- Alternative & Natural Medicine
Bitter Orange Supplement Health Benefits
Bitter Orange or a sour orange is a natural health supplement, you can use primarily for weight loss and appetite suppression. Tart oranges were first cultivated in the Amazonian Rain Forest from a tree that belonged to the Rutaceae family, and used by traditional Asian medical doctors.
First, and foremost, if you want to use bitter orange as a supplement to lose weight, it’s recommended you receive special care by a Holistic Care Practitioner who monitors your progress. You must warrant precautions when taking a bitter orange supplement for achieving weight loss since it contains substances such as Synephrine and Octopamine that can cause your metabolism to speed up too fast. This occurs since it suppresses your appetite fairly quickly.
Precautions in Taking a Bitter Orange Supplement
Bitter orange is a "Thermogenic" aid that increases metabolic rate. It is known to decrease deposits of fat. Bitter orange contains Synephrine; a vascular-constricting substance and Octopamine, which are chemical stimulants. It forces your metabolism to increase and causes you not to feel hungry. With a bitter orange extract, you won't need to exercise to lose weight! The weight will simply fall off!
This is the dangerous part, since a susceptible person may suffer a heart attack, stroke or elevated blood pressure unnecessarily. If you suffer from high blood pressure stay away from bitter orange! Because even one bitter orange supplement dose can set you off into experiencing a stroke. A stroke is caused by a blood clot that restricts your blood from flowing freely. It can occur in your legs, arms, brain, heart or major artery. This is a dangerous condition indeed that can lead to death.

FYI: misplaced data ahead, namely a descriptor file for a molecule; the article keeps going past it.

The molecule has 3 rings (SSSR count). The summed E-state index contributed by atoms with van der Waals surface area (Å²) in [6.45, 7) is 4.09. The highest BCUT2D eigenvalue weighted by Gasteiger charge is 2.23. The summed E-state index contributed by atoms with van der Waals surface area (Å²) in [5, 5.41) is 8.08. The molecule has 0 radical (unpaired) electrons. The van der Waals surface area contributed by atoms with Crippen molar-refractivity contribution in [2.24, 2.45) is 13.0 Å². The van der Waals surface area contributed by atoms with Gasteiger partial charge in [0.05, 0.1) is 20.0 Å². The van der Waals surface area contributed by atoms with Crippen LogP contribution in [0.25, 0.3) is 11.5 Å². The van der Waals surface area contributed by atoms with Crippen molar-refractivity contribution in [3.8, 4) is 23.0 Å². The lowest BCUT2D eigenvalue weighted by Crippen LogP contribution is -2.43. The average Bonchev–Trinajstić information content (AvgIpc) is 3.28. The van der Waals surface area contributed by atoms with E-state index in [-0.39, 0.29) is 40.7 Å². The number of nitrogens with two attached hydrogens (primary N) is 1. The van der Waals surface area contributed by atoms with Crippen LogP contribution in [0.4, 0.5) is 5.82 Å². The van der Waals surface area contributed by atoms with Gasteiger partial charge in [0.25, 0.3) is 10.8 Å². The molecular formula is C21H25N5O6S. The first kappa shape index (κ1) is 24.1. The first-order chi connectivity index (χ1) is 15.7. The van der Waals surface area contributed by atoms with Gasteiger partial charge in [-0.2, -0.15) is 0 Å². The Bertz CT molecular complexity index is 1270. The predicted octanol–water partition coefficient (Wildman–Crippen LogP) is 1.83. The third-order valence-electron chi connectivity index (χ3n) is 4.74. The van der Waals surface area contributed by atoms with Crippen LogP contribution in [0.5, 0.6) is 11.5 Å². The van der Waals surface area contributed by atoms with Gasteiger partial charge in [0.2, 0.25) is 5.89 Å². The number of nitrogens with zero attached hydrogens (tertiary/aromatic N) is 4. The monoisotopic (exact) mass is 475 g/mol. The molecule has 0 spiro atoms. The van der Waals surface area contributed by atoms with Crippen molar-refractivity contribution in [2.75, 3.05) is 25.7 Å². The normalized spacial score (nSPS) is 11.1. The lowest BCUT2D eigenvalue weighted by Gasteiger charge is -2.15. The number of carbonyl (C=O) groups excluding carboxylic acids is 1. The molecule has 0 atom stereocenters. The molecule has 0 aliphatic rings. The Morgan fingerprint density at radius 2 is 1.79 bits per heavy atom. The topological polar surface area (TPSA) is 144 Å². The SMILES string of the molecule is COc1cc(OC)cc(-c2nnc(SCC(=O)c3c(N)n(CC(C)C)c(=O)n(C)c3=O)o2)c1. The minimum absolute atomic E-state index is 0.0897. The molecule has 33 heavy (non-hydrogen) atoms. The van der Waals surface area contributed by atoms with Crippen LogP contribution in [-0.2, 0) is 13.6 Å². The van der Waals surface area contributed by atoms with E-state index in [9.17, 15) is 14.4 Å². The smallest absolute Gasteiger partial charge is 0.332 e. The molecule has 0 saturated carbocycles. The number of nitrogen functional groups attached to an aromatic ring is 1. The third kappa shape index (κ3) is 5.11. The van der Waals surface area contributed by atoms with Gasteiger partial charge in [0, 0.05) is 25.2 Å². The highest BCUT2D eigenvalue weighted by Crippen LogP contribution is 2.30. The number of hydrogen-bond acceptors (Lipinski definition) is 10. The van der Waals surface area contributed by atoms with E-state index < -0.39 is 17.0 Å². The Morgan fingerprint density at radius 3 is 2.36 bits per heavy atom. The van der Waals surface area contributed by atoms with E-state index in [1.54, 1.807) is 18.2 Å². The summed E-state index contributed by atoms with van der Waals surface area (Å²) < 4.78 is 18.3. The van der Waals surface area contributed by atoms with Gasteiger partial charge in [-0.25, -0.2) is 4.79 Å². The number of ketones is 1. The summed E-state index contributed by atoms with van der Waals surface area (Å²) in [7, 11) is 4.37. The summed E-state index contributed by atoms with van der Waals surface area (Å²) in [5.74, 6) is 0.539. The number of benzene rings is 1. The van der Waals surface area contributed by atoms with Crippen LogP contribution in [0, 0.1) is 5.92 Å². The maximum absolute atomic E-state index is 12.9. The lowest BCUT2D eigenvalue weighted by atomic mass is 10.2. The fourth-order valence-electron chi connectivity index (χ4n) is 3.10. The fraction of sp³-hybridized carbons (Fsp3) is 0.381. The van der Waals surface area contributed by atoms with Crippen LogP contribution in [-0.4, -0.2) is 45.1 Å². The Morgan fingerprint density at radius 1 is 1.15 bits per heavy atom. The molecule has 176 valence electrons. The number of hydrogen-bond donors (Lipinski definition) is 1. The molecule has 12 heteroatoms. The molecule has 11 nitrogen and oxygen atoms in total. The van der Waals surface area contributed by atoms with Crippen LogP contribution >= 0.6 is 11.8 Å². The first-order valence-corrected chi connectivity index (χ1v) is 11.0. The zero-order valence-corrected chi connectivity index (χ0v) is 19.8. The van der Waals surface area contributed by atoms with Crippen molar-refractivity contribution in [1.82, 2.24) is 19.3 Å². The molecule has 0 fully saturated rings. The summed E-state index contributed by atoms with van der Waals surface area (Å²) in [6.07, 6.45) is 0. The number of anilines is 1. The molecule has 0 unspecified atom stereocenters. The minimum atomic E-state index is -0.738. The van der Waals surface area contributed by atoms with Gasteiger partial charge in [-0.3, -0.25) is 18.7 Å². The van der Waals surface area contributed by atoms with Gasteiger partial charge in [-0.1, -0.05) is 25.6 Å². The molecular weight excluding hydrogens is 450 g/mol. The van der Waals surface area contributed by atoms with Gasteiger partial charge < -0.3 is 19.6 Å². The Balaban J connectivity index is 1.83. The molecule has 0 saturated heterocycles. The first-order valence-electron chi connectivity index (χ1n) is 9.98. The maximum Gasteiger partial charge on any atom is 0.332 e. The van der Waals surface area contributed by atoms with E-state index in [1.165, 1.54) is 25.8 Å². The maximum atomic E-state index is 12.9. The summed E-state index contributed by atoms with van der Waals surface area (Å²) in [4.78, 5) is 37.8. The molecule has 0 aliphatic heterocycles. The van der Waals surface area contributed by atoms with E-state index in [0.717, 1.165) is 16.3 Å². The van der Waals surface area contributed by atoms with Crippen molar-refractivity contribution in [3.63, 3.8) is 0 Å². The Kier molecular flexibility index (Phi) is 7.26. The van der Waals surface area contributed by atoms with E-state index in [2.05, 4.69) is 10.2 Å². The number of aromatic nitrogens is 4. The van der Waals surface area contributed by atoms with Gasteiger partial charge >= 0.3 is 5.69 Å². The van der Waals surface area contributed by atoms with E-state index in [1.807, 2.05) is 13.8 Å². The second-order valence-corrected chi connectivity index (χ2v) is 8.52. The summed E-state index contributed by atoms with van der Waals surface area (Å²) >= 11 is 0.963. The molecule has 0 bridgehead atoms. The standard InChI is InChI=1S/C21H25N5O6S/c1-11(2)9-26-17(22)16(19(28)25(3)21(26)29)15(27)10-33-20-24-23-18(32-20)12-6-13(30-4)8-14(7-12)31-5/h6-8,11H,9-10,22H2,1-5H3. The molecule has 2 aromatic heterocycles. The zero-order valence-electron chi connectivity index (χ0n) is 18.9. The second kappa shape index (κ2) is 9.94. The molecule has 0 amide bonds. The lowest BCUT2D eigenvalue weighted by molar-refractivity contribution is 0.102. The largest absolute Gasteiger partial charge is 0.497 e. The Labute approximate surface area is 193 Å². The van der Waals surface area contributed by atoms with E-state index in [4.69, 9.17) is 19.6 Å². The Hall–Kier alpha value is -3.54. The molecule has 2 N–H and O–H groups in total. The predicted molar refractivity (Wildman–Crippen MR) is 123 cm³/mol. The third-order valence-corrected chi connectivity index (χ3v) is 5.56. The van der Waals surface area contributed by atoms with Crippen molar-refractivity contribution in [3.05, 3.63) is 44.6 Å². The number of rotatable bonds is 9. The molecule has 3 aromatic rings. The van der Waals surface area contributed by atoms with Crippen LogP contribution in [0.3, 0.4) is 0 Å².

Use bitter orange supplements only when the benefits outweigh the risks. If you are dreadfully overweight and it's interfering with mobility or causing you to lose your breath then you might consider a bitter orange supplement.
Review of a Bitter Orange Supplement
Make Sure Your Bitter Orange Supplement Has No Caffeine
If your holistic doctor prescribes a weight-loss treatment with bitter orange make sure, your supplement brand does not contain caffeine. If you suffer from Pancreatitis, Gastro Esophageal Reflux Disease or a Peptic Ulcer, you should not take bitter orange products by mouth.
Once you shed your unwanted pounds, it’s time to learn how to curb your appetite naturally by eating fewer calories and consuming healthier foods. It’s imperative you stop eating all forms of sugar and processed fat products with added salt and sugar. White bread and white rice with cookies, cakes, and sweets are notorious for making you tubby and unhealthy. So, discover how to change your taste buds and eat foods with substance, such as fruits, vegetables and lean meats with fish.
With all these supplemental precautions, you're perhaps wondering, well, what is bitter orange good for?
Use Bitter Orange for Indigestion, Constipation and Nausea
Bitter Orange is most commonly used is in treating indigestion, constipation, and nausea. You may dry the rind of an organic sour orange, and then boil it with water to create a therapeutic tea. Drink the tea form for occasional stomach upset relief. You can use the fresh rinds to make orange marmalade, which tastes delicious with toast.
A Bitter Orange Essential Oil Can Be Used to Flavor Food.
- When bitter orange is used as an essential oil, you can use the drops for flavor in food preparation just like the use of a vanilla extract in puddings, cakes and ice cream.
- You can mix the essential oil with a carrier oil and use the orange essence as a refreshing perfume or as a treatment to treat fungal infections such as ringworm, athlete’s foot, and jock itch. Make sure your bitter orange extract is caffeine free!
- You can apply bitter orange oil in the treatment of Nasal Inflammation with a cotton swab. Remember to stay out of the sun when you are treating these infections to avoid a nasty sunburn.
How to Treat Yourself with the Juice of Bitter Orange Naturally?
© 2012 Sheila Craan